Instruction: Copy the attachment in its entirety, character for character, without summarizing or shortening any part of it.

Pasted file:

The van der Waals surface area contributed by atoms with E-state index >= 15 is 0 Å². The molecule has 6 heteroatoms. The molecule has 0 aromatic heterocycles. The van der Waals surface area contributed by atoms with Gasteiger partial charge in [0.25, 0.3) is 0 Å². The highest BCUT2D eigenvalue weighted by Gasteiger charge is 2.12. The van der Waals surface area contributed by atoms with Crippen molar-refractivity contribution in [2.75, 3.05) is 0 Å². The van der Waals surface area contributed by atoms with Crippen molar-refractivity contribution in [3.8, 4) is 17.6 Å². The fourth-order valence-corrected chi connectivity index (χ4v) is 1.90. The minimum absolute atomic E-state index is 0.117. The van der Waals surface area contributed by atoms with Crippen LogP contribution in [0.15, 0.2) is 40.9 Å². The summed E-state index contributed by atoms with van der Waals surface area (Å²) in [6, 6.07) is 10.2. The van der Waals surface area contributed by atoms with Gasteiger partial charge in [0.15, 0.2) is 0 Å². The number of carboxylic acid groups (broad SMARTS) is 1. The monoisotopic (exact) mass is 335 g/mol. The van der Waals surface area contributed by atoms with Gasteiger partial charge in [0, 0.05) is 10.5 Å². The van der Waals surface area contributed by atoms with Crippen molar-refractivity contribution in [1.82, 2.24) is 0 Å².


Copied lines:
The van der Waals surface area contributed by atoms with E-state index >= 15 is 0 Å². The molecule has 6 heteroatoms. The molecule has 0 aromatic heterocycles. The van der Waals surface area contributed by atoms with Gasteiger partial charge in [0.25, 0.3) is 0 Å². The highest BCUT2D eigenvalue weighted by Gasteiger charge is 2.12. The van der Waals surface area contributed by atoms with Crippen molar-refractivity contribution in [2.75, 3.05) is 0 Å². The van der Waals surface area contributed by atoms with Crippen molar-refractivity contribution in [3.8, 4) is 17.6 Å². The fourth-order valence-corrected chi connectivity index (χ4v) is 1.90. The minimum absolute atomic E-state index is 0.117. The van der Waals surface area contributed by atoms with Crippen LogP contribution in [0.15, 0.2) is 40.9 Å². The summed E-state index contributed by atoms with van der Waals surface area (Å²) in [6, 6.07) is 10.2. The van der Waals surface area contributed by atoms with Gasteiger partial charge in [0.15, 0.2) is 0 Å². The number of carboxylic acid groups (broad SMARTS) is 1. The monoisotopic (exact) mass is 335 g/mol. The van der Waals surface area contributed by atoms with Gasteiger partial charge in [0, 0.05) is 10.5 Å². The van der Waals surface area contributed by atoms with Crippen molar-refractivity contribution in [1.82, 2.24) is 0 Å².